Five days later, flooded Aluva in shutdown mode

Five days later, flooded Aluva in shutdown mode

Five days since the river Periyar rose and flooded its banks, many shutters are still down in Aluva. The town, about 25 km from Kochi, was on alert after all five sluices of the Cheruthoni dam in Idukki were opened, raising concerns in areas on Periyar’s banks.

The first round was largely incident-free but last week’s flooding has dealt a telling blow. For those who saw the 2013 flooding — set off by discharge from Idamalayar dam into Periyar — as a benchmark in flooding levels in the town, this has been a grim update.

Binu K, whose family runs a printing business near the town, says the water rose quickly, leaving no time for a back-up plan. “We just had to pack the expensive equipment and shift to the upper floors and leave. Cars parked near the building were submerged,” he says. On Tuesday, many parts of the town had muddied cars and motorbikes abandoned on slushy interior roads. Residents were also seen returning to their cars — armed with cleaning chemicals and helpers — after the water receded.

Most of the hotels are closed till the weekend and power disruptions have also hit businesses. “The rooms are getting readied but it will be a while before the plumbing issues are fixed,” says a hotel manager. The flooded Kochi international airport, about 12 km away, has shut down operations till August 26. At 11 am, the only sign of life in the town was the back-to-form traffic on its showpiece bridge across Periyar.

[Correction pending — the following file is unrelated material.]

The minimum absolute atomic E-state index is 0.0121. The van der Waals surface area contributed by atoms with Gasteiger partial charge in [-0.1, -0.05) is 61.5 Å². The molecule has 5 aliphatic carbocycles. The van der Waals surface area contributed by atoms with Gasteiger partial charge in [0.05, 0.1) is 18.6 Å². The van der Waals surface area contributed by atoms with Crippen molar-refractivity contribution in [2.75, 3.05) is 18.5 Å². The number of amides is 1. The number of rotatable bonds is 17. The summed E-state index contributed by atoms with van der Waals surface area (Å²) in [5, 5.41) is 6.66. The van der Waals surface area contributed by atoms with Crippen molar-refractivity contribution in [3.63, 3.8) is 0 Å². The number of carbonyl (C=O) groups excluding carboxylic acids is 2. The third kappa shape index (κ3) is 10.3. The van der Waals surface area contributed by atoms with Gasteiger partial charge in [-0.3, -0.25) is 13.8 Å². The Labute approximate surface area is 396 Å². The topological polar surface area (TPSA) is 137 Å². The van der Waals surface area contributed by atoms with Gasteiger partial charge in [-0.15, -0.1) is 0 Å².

The Kochi Metro station was low in activity after signalling issues led to disruptions in service.

The nearby areas of Perumbavoor and Kalady were also severely hit by the flood. Thousands were housed in relief camps after low-lying areas in Ernakulam district were flooded.

On Tuesday, more people were returning from camps to their homes, only to start extensive cleaning. Chandrika, a resident of Chengamanad, was among hundreds who took their furniture out to dry and scrub.

“We had left our home to live with a friend. The house is severely damaged but we are better off — we keep hearing stories of people losing valuables and important documents,” she says.

Across the state, 3,119 government-led squads were engaged in house-cleaning activities on Tuesday.

Antivenom is being made available in taluk hospitals. About 52,000 volunteers have registered to undertake flood relief work in the state.


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